Making a Custom Cal

The fact that I have endevored to make all parts, and do all work on my car that I can short of purchasing tools costing a few hundred dollars each has brought me to attempt my own custom calibrations. There is a lot of black art mystique surrounding this process, and it has honestly seemed to be a very hush type of thing in the Turbo Dodge community untill came around. That is the first place that I found people openly talking about making their own cals, and offering them up to others for free, or the cost of the chip. This is just my perception, so take it for what it is worth.

I intend on documenting my process as I go, so that the casual observer will be able to follow along knowing nothing about making their own custom cals. I do have a relativly decent knowledge of how the LM controls things though, and I would be lost without that knowledge. I would recommend that you read up at to familarize yourself with chryco fuel injection before getting started. As with all of the other guys doing this, if you blow up your rig taking my advise I take no responsibility.

Step 1: Identify the problem.

I don't know jack about making a custom cal, but there are others who have gone there before me. Thus, I checked out Mopar Chem This is the recource for all of us LM guys. D-cal on yahoo groups is a better bet for those that have already swapped to SMEC and SBECs. Hence forth, I will deal solely with the LM, as that is what most on will be dealing with.

One of the first problems that I noted was the fact that my car was converted to GLHS electronics, which although similar to 87' TII daytona electronics does not have the same support for the cals etc.

Step 2: Address the problem.

After reading up on, I decided that the GLHS stage II LM would not be the best for me since it utilizes two chips, and I could not find a ton of info on their mysterious workings. The 87' turbo II daytona LMs (you can use a TI LM) have much more support for obvious reasons. Changing to the 87' TII electronics will only require me to swap two wires on the LM due to the fact that the GLHS conversion was done when I bought the car. I will be using 87' TII cals and such in my project, as the support for it will be much better. For details on the conversion check out the T2 conversion.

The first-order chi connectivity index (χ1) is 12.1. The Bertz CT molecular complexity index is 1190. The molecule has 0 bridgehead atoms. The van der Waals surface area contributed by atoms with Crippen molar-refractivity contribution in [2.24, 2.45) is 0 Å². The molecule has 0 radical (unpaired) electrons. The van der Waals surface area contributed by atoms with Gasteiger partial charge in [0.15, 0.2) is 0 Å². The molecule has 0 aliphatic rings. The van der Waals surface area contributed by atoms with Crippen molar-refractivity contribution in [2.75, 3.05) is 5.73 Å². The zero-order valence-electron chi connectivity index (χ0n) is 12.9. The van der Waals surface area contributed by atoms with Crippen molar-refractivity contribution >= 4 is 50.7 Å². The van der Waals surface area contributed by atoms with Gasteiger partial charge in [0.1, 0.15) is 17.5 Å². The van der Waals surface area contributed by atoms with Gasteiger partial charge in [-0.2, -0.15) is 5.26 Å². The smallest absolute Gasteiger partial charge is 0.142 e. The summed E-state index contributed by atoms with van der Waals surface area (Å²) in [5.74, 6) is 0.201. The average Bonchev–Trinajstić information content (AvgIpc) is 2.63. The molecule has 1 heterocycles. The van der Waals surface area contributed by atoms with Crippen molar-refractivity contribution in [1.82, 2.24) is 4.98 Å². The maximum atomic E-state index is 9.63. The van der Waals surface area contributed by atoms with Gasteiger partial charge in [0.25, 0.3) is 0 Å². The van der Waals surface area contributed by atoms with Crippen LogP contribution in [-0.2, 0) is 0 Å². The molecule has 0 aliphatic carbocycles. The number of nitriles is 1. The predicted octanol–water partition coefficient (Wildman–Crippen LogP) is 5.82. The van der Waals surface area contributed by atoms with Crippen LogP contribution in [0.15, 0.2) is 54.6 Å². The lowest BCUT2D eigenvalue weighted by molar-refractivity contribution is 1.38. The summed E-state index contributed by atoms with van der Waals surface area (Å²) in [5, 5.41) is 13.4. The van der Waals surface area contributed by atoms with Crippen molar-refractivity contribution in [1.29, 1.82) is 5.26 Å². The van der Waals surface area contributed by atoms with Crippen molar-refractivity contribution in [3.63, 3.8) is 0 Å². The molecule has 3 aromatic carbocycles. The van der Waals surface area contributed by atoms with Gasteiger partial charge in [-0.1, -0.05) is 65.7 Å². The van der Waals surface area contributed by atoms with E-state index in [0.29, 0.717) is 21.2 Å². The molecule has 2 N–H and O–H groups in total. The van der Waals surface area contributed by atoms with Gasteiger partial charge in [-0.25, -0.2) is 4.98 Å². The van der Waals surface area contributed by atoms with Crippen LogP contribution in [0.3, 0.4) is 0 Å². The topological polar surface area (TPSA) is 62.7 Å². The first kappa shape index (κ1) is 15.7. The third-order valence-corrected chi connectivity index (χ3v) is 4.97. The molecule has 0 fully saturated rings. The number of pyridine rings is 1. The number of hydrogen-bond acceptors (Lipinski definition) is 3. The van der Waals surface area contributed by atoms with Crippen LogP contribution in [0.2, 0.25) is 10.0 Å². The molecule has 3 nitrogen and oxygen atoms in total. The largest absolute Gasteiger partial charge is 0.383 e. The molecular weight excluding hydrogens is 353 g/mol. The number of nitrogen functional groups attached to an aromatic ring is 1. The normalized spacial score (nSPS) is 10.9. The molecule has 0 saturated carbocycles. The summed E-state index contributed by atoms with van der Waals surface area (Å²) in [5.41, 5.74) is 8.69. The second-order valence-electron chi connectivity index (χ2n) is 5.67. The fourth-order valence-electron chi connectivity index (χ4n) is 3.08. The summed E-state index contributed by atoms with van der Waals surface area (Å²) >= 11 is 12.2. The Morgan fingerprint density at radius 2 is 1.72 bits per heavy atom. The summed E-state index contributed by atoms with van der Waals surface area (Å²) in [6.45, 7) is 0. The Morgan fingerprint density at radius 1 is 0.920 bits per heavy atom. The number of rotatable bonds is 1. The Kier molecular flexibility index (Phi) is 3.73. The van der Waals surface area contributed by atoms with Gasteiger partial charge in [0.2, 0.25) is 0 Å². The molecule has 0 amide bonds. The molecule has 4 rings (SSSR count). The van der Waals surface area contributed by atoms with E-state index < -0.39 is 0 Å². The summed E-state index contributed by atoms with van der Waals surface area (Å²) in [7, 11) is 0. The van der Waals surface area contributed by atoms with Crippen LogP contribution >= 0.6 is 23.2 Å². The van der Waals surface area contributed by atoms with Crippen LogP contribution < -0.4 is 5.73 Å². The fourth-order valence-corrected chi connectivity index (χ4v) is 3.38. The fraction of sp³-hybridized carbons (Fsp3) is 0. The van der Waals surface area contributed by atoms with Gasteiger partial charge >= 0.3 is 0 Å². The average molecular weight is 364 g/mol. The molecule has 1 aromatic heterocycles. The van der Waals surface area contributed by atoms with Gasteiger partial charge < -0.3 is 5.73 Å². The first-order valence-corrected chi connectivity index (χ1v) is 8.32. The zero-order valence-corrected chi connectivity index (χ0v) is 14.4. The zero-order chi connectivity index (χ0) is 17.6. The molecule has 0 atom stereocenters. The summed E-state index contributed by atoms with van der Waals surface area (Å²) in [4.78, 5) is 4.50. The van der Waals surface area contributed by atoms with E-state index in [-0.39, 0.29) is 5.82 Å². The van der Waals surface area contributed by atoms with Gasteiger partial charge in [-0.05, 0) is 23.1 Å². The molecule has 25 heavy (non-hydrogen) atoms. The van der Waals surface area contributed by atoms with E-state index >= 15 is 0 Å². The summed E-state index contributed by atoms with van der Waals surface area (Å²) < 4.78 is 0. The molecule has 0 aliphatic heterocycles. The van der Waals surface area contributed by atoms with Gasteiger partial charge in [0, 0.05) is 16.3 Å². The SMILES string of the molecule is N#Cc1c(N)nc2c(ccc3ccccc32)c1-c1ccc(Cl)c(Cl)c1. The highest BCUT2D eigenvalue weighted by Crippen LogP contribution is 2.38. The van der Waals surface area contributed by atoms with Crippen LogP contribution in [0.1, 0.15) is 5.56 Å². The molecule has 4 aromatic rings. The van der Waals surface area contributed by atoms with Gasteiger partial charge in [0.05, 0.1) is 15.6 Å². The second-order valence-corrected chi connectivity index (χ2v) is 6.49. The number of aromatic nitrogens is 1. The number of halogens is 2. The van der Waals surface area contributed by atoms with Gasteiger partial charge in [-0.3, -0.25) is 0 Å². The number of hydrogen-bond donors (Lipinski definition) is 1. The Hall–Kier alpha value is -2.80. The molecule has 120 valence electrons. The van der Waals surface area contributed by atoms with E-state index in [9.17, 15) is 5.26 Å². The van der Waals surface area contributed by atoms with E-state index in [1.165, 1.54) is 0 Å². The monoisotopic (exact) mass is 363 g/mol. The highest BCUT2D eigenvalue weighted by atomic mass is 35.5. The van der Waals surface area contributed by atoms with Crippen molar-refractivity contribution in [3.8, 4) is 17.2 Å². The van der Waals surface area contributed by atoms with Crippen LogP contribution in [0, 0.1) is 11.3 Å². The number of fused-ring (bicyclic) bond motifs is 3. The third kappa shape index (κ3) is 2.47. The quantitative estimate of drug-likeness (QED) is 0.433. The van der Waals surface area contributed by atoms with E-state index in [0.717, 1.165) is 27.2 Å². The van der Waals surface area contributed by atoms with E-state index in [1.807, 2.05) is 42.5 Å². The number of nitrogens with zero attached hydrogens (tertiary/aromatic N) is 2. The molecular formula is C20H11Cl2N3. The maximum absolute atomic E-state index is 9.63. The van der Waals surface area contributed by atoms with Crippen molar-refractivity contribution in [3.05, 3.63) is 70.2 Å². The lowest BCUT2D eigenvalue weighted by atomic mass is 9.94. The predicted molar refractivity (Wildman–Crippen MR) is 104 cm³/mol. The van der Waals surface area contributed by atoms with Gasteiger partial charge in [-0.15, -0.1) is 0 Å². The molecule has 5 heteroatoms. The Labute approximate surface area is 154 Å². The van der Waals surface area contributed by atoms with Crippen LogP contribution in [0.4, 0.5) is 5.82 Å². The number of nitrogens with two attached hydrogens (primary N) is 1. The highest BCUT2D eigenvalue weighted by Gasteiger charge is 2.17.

Step 3: Arm thyself.

I picked up a MP 87 TII tona' LM. I took the first offer that some one made me, and I was unsure if I could have used a TI LM at the time, so the cost was $90. Although you should be able to use any LM which utilizes the external MAP, and will be much cheaper.

I also picked up A soldering iron and a de-soldering iron from radio shack. Total cost: $18.88

I bought a Willem enhanced Eprom burner which will do any chip you could use for any of the chrysler computers from what I have read thus far. The burner and a 28 pin DIP zero interface socket (ZIF) from MCU mall cost about $70 shipped.

For the last piece of the puzzle, I purchases some SST27SF512 chips from Mouser along with three chips for my shadows SBEC for about $20 shipped.

As you can see, if I were a little more thrifty on the LM purchase, I would have come in well under the cost of a custom cal. The best part of doing it this way is that I won't have to send my LM back constantly for re-cals.

Step 4: Socketing the LM